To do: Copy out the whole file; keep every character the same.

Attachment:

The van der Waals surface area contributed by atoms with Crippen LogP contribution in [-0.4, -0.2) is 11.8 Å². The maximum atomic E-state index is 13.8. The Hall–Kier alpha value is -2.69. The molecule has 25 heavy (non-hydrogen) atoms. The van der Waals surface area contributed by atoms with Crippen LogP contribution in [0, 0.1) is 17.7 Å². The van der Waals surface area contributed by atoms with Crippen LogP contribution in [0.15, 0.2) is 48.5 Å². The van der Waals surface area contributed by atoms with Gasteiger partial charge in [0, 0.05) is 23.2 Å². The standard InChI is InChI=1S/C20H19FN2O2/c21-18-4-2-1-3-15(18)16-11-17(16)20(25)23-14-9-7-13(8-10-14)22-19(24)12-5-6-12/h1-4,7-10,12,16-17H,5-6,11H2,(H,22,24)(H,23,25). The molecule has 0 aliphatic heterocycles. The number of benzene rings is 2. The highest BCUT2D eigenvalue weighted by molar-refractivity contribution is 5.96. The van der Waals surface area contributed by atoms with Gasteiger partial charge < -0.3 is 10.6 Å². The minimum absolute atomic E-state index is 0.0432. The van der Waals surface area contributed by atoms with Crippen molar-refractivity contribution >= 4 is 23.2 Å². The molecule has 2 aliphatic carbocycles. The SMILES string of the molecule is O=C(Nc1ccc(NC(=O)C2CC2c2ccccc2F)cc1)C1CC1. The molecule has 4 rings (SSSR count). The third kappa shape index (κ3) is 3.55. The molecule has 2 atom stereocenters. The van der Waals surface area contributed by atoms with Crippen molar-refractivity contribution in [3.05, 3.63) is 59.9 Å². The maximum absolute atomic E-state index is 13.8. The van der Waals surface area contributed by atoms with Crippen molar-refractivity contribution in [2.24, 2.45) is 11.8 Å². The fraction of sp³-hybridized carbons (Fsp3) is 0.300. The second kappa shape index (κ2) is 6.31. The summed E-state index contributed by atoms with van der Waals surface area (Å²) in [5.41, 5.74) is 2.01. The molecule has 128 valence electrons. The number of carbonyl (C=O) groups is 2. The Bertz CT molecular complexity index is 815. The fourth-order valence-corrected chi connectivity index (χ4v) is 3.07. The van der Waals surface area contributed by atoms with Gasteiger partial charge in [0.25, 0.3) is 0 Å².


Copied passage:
The van der Waals surface area contributed by atoms with Crippen LogP contribution in [-0.4, -0.2) is 11.8 Å². The maximum atomic E-state index is 13.8. The Hall–Kier alpha value is -2.69. The molecule has 25 heavy (non-hydrogen) atoms. The van der Waals surface area contributed by atoms with Crippen LogP contribution in [0, 0.1) is 17.7 Å². The van der Waals surface area contributed by atoms with Crippen LogP contribution in [0.15, 0.2) is 48.5 Å². The van der Waals surface area contributed by atoms with Gasteiger partial charge in [0, 0.05) is 23.2 Å². The standard InChI is InChI=1S/C20H19FN2O2/c21-18-4-2-1-3-15(18)16-11-17(16)20(25)23-14-9-7-13(8-10-14)22-19(24)12-5-6-12/h1-4,7-10,12,16-17H,5-6,11H2,(H,22,24)(H,23,25). The molecule has 0 aliphatic heterocycles. The number of benzene rings is 2. The highest BCUT2D eigenvalue weighted by molar-refractivity contribution is 5.96. The van der Waals surface area contributed by atoms with Gasteiger partial charge < -0.3 is 10.6 Å². The minimum absolute atomic E-state index is 0.0432. The van der Waals surface area contributed by atoms with Crippen molar-refractivity contribution >= 4 is 23.2 Å². The molecule has 2 aliphatic carbocycles. The SMILES string of the molecule is O=C(Nc1ccc(NC(=O)C2CC2c2ccccc2F)cc1)C1CC1. The molecule has 4 rings (SSSR count). The third kappa shape index (κ3) is 3.55. The molecule has 2 atom stereocenters. The van der Waals surface area contributed by atoms with Crippen molar-refractivity contribution in [3.05, 3.63) is 59.9 Å². The maximum absolute atomic E-state index is 13.8. The van der Waals surface area contributed by atoms with Crippen molar-refractivity contribution in [2.24, 2.45) is 11.8 Å². The fraction of sp³-hybridized carbons (Fsp3) is 0.300. The second kappa shape index (κ2) is 6.31. The summed E-state index contributed by atoms with van der Waals surface area (Å²) in [5.41, 5.74) is 2.01. The molecule has 128 valence electrons. The number of carbonyl (C=O) groups is 2. The Bertz CT molecular complexity index is 815. The fourth-order valence-corrected chi connectivity index (χ4v) is 3.07. The van der Waals surface area contributed by atoms with Gasteiger partial charge in [0.25, 0.3) is 0 Å².